My Review:Getting rich on Wall Street would be a lot more fun if the men would keep their hands off her assets.A whip-smart and funny novel told by a former Wall Street insider who reveals what it’s like for a working woman to balance love, ambition, and family in a world of glamorous excess, outrageous risk-taking, and jaw-dropping sexism.In 2008, Isabelle—a self-made, thirty-something Wall Street star—appears to have it all: an Upper West Side apartment, three healthy children, a handsome husband, and a high-powered job. But her reality is something else. Her trading desk work environment resembles a 1980s frat party, her husband feels employment is beneath him, and the bulk of childcare and homecare still falls in Belle’s already full lap.Enter Henry, the former college fiancé she never quite got over; now a hedge fund mogul. He becomes her largest client, and Belle gets to see the life she might have had with him. While Henry campaigns to win Belle back, the sexually harassed women in her office take action to improve their working conditions, and recruit a wary Belle into a secret “glass ceiling club” whose goal is to mellow the cowboy banking culture and get equal pay for their work. All along, Belle can sense the financial markets heading toward their soon-to-be historic crash and that something has to give—and when it does, everything is going to change: her marriage, her career, her world, and her need to keep her colleagues’ hands to themselves.
Where do I start? This very well might be a case of it's not you, it's me. My first status update when reading this book was: I didn't know anyone hated their life this much. And, truly, I could never comprehend, not during the entire course of this book, why someone would continue to live a life that made them so unhappy -- Belle is incredibly unhappy in her job, mostly because she is in a thankless situation with no room for advancement and feels like a bad mother since she is never home, hates almost everyone she works with because they are horrible to women and the culture is beyond hostile and misogynistic, is unhappy in her marriage and the fact that her husband doesn't really work but that she still has to do 90% of their children/home tasks, and still she is a slave to the absurd amount of money that she brings home every year, even though all she wants is more money and feels like she will never have enough money. Even though Belle figures out that her job is essentially ruining the lives of ordinary Americans, it's all about her and how she can make more money. And then there is her new biggest client -- he ex-fiance who left her on the street without telling her why. It was the most bizarre "break-up" scene I have ever read and the book never explains it. I will say that there was good social commentary in this book about the crash as well as being a woman in a male dominated career but it just left me depressed. The ending was also pretty terrible -- everything resolves albeit in a tidy, if not ridiculous, way but I felt like something was missing.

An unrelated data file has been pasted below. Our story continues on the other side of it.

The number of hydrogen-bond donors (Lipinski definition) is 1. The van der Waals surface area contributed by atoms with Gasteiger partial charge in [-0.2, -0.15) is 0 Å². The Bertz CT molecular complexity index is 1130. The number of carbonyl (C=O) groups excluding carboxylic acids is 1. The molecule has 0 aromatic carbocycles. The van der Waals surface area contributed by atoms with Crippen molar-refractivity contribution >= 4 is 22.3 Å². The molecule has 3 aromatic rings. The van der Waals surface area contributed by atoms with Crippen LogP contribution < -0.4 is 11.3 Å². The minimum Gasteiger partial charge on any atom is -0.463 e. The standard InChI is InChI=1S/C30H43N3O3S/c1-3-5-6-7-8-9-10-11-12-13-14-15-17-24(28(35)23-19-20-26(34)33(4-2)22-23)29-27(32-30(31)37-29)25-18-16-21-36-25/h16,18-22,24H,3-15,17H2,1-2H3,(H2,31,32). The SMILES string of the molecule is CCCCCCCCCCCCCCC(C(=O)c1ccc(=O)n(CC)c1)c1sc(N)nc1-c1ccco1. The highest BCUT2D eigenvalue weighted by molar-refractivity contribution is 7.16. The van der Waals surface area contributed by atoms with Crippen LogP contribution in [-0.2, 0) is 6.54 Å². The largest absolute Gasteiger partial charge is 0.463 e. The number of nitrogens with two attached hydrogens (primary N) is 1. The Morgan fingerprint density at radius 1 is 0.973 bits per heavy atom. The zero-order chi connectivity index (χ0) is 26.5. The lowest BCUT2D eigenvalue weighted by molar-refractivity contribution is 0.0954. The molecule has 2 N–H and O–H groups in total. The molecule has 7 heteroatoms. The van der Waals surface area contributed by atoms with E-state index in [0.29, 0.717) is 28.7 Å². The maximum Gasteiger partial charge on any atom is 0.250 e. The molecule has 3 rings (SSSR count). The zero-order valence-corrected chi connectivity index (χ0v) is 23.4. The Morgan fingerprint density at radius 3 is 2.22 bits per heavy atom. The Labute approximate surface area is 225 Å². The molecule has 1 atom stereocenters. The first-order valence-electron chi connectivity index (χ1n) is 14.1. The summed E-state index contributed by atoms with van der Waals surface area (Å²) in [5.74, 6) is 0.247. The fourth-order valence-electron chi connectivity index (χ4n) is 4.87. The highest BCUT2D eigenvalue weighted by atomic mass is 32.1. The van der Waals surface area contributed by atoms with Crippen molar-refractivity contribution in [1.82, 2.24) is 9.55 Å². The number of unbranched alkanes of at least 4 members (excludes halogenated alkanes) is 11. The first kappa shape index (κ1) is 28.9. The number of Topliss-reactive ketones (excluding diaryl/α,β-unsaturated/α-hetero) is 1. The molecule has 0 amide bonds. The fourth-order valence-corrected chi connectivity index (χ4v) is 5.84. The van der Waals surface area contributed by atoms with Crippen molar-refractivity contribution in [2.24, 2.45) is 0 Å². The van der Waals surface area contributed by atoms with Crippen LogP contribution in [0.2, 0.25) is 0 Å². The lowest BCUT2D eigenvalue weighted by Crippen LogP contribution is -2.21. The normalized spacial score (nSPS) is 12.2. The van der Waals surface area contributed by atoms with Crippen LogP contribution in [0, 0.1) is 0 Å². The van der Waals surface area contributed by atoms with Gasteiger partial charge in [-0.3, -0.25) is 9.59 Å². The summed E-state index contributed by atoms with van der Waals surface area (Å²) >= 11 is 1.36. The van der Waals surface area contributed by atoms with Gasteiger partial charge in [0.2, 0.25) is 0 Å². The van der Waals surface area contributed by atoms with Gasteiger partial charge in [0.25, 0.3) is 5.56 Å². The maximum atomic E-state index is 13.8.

I would recommend this to fans of books like The KnockOff or BigLaw, both also about different industries but they have that same frantic New York pace and what it means to be a woman who should be able to have a career, whether it be in a male dominated world or a youth dominated field. Many of the issues I had with this book may not be an issue for you, at all, and the writing is crisp. Opening Belle came out this week on February 2, 2016, and you can purchase HERE.
Bruce entwines his fingers behind his head and starts doing sit-ups. He's done speaking but now it's me who is agitated. There are glimmers of something that deep down I've already known to be true about my line of work. It's something I'd rather not think about and now I have to. I lie next to him and we synchronize our sit-ups. Brigid comes and sits on my middle to help. We go up and down without speaking, just thinking. Woof starts licking the salt off Bruce's face. Together we grunt, contracting our soft bellies in uncomfortable crunches and exhaling with temporary relief. We do this over and over while we both wonder what is real and what is not. Do I have a great job or am I wrecking people's lives? Do we have a great marriage or are we just getting by? We overflow with questions we can neither ask of each other nor answer ourselves.